Feast of the Foolish (USA)
The Runner (Germany)
The Fisher (USA)
If, as Francesco Casetti so eloquently states, film is a way of negotiating reality, then you’d think independent film shorts would represent a series of asides, the whispers and mumblings of courtroom visitors. Such is not always the case, however. In fact, we find many of the best shorts getting very quickly to the point and nailing the truth while circumventing the time and expense of a feature film.
The goal of these three shorts seems to be not so much to make an intellectual argument as to allow the viewer to experience an intense situation vicariously so that the emotions experienced can inform the intellect and promote a moral stance based on a view of reality that the film has rendered more clear and immediate.
In the first two shorts, the protagonists are left to deal with realities that push the thresholds of human psychic endurance; at the same time they present analogies of the universal human experience once the ego defense is broken down, the sense that we’re abandoned and defenseless within a heartless universe.
Feast of the Foolish is a jarring ride through the experience of being rejected by a malignant narcissist. The cowboy, Oliver, stumbles, lost, confused, and bleeding, through a surreal spaghetti Western landscape peopled by simple peasants who undergo a brief, bizarre incarnation: they somehow turn into a bohemian acting troop that warns him of danger while underlining the absurdity of his plight and guiding him through it.
Among the significant images in the tale?including tarot cards, guns, and crones?is one of those houses made of coloured bottles lodged in concrete walls. Looking like a little jewel box in the night, it reminds us of the gingerbread house in Hansel and Gretel; the habitation of a witch who tempts and feeds in order to capture and fatten her victims and devour them.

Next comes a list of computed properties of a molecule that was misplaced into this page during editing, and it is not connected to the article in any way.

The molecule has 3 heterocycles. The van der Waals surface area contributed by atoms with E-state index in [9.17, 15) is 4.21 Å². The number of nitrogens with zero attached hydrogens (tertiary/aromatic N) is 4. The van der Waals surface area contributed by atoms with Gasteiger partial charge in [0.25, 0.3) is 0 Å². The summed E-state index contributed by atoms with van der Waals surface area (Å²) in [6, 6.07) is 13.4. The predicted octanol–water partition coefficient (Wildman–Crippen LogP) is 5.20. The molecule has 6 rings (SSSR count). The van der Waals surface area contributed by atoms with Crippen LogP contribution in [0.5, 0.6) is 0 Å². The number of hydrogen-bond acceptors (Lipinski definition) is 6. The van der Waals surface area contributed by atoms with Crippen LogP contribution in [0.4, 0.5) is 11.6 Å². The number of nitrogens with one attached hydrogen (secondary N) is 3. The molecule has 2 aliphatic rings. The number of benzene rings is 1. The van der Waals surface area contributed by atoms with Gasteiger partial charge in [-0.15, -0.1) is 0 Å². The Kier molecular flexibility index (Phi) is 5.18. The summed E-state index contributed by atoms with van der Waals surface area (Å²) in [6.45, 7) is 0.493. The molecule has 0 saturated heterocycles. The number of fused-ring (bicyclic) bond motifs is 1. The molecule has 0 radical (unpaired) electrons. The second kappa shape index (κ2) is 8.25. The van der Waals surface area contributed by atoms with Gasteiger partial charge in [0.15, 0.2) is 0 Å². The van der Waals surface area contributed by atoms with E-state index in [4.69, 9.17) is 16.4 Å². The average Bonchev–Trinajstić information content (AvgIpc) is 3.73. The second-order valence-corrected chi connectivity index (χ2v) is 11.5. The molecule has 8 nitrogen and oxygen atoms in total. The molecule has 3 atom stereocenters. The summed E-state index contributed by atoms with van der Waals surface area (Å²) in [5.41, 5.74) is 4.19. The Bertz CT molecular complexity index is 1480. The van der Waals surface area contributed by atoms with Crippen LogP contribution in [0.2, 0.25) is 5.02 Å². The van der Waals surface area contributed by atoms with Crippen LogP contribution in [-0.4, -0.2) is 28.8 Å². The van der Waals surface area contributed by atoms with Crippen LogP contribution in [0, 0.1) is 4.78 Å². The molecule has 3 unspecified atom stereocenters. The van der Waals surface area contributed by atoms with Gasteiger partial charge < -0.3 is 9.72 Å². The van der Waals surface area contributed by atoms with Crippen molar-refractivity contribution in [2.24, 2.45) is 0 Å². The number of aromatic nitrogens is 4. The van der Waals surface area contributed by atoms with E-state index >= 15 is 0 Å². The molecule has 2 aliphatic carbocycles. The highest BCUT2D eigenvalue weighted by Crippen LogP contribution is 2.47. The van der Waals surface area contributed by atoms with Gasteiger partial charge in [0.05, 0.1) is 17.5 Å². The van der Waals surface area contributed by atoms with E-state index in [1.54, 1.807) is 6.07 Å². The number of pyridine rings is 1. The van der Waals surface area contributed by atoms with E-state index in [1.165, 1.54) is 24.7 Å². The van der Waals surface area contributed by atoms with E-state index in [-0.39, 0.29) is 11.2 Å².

The title of this film suggests a key piece in the emotional jigsaw?the feeling that Oliver knew what he was getting into and pursued the relationship anyway. Why? Because of the realization of one of the worst of human fears, the dread that perhaps we’ve put all our faith in a love that never existed.
In The Runner, a poor boy in Cape Town believes he must somehow find the money to pay for a surgery to save his mother’s life. He’s willing to do anything. When her life is saved by the surgeons, he realizes the enormity of what he’s done; his heroic act of love and sacrifice is now seen to have been a monstrous and pointless error. The terrible fear and shame he must now face eclipses the joy, relief, and gratitude he should be experiencing on hearing of his mother’s survival. This terrible conflict is clearly registered on the face of this excellent child actor (Cwangco Mayekiso) when the doctor tells him that all is well.
All three of these shorts portray harsh predicaments, but the third, The Fisher, shows us the rainbow after the existential deluge. It’s a moving animated piece featuring an adorably homely little creature in a yellow nor?wester and fisherman’s rain hat. He lives alone in a little shanty in a fishing village beside a grey sea and cherishes a photo of someone whom he has lost and still loves. A series of accidents blow him out to sea, and all that he fears comes true. But in the end he experiences that state to which the spirit aspires: the final realization that all is one and that he, for one, is one with all.
Wanda also penned the poems for the artist book They Tell My Tale to Children Now to Help Them to be Good, a collection of meditations on fairy tales, illustrated by artist Susan Malmstrom.